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Effect of Delayed Emergence on Corn Grain Yields

Lawles, Kyle Don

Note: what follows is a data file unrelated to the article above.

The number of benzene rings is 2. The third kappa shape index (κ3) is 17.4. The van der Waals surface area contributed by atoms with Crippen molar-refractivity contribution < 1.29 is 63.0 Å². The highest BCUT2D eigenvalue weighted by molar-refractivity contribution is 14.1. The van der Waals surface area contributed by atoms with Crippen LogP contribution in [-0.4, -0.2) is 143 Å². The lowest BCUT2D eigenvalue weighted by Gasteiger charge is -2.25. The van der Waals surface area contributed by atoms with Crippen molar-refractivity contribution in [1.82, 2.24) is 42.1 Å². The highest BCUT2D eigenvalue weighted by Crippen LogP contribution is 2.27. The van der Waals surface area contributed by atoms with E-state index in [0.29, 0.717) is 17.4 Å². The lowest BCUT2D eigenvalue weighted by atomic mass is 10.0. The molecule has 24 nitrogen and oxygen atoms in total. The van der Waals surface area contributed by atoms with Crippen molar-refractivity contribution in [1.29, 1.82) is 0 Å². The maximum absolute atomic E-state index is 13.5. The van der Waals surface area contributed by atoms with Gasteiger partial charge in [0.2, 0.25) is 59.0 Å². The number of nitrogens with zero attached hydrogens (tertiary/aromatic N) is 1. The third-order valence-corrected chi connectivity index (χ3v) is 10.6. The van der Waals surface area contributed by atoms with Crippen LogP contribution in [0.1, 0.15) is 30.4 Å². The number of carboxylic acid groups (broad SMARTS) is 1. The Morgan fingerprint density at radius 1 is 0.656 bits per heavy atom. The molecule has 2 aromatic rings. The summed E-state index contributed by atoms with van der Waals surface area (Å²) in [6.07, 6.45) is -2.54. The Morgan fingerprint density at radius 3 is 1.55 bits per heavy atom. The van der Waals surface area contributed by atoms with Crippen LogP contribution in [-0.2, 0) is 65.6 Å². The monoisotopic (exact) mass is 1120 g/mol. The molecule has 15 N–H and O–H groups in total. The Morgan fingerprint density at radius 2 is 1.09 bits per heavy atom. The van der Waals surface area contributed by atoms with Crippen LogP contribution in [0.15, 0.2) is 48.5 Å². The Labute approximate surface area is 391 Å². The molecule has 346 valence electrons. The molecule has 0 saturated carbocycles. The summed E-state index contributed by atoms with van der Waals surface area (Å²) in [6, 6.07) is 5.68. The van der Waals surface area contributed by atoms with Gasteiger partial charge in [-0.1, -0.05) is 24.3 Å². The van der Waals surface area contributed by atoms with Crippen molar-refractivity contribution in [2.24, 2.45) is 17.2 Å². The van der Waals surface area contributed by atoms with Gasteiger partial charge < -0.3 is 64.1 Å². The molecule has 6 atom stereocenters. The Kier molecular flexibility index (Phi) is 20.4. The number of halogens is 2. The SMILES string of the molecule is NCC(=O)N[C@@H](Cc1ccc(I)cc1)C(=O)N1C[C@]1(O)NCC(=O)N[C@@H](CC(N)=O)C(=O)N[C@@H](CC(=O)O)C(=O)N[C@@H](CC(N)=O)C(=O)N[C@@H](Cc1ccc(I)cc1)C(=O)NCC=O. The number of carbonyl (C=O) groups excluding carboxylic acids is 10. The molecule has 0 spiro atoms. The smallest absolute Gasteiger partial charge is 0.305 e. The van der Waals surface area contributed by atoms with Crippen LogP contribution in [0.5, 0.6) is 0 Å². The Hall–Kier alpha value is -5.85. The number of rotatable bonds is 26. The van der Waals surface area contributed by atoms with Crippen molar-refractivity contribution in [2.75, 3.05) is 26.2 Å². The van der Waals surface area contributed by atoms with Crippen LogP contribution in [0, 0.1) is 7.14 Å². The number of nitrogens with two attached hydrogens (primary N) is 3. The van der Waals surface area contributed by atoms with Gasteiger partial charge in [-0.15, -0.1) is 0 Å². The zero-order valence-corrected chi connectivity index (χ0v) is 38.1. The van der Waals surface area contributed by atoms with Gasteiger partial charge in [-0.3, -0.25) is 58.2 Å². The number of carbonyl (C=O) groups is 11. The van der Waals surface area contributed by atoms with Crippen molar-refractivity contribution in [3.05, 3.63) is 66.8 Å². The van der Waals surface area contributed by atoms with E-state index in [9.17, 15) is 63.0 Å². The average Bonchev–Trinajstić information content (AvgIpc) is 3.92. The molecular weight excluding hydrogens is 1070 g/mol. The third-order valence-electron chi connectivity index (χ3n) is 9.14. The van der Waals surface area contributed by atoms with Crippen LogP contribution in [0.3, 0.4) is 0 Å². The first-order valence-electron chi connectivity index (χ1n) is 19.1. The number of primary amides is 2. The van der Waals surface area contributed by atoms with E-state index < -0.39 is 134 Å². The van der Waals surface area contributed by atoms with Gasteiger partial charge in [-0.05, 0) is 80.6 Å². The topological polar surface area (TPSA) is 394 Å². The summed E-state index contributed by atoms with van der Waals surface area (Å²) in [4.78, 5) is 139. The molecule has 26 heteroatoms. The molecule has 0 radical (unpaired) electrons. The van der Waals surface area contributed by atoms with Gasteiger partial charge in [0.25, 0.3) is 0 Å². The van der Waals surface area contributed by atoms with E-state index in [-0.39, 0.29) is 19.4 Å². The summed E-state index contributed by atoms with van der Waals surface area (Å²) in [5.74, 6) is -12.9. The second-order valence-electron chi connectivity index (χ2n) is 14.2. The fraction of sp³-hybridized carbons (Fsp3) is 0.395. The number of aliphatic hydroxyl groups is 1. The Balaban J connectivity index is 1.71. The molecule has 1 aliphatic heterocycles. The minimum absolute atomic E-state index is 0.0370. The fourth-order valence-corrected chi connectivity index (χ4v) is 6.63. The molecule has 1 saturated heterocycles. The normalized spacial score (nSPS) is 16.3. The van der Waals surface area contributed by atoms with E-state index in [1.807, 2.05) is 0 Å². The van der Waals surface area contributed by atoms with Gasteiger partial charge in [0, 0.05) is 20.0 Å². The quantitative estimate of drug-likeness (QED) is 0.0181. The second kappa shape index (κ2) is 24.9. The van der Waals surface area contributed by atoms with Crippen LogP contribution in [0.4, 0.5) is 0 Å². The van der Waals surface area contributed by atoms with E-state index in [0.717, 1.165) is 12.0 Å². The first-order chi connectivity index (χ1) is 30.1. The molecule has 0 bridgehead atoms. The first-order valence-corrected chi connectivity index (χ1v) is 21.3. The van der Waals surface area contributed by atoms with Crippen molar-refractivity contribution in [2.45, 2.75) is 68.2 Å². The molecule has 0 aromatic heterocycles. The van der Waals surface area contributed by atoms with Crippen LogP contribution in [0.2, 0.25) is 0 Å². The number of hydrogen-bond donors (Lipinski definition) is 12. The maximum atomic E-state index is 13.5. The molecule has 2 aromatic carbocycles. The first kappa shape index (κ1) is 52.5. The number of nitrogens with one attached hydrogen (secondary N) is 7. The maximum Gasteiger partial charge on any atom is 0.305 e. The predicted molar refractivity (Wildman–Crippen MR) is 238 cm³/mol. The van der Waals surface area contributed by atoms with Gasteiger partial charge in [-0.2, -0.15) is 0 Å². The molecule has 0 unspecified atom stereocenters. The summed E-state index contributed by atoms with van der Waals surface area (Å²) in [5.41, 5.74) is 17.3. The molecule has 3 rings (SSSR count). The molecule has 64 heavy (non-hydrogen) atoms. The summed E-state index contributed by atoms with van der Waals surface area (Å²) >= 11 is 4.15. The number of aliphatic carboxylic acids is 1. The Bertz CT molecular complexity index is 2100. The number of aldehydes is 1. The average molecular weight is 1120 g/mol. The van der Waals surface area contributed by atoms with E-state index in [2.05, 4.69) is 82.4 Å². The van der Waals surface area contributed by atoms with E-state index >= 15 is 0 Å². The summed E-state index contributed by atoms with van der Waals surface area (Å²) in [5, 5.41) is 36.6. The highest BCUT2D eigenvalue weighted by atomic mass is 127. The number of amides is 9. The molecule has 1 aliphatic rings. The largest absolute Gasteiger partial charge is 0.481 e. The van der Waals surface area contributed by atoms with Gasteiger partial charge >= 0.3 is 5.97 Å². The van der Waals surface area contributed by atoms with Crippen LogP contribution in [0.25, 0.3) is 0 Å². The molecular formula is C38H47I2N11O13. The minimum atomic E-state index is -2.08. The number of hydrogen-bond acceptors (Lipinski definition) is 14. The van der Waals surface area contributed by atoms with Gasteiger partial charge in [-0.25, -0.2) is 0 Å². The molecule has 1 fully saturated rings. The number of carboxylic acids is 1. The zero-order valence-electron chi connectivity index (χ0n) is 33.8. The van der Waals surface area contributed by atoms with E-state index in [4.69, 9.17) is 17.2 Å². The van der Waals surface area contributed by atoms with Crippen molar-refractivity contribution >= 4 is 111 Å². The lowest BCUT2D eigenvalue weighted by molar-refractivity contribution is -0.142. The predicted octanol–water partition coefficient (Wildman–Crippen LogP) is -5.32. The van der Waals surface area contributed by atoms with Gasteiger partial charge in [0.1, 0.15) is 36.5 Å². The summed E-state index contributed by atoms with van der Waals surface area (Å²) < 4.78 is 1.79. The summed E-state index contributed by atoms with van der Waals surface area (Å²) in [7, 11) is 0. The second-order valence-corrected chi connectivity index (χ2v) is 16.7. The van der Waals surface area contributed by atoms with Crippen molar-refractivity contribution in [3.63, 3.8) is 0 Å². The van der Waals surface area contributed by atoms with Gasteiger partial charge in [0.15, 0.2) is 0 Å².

The purpose of this study was to determine corn grain yield reduction as a function of interplant competition arising from delayed emergence and to evaluate yield levels associated with 3 plant sequences, with and without delayed emergence. Delayed planting to simulate delayed emergence was used in this experiment to determine the adverse effects on final corn grain yield. When comparing 3 plant sequences, the results show that delayed emerging plants result in decreased corn grain yields. Over both sites and years, data showed that when the days of delayed planting was greater than 5 days there was almost always a significant yield reduction. When looking at the three plant sequences the delayed plant by 2,5, and 8 days continued to compete with the two non delayed plants. By 12 days these plants competed less with the two non delayed plants and that then tended to have higher by-plant yields. Results from this study will assist those groups interested in improving by-plant N fertilization by knowing how much a plant is delayed and how that ultimately affects final corn grain yields. This information will in turn be used to estimate N removal based on yield level (or projected yield decrease) based on how much each plant is or is not delayed versus neighboring plants. When evaluating both sites and years, for each day delay emergence (estimated using delayed planting), grain yield depression ranged from 225 kg ha-1 to 1379 kg ha-1.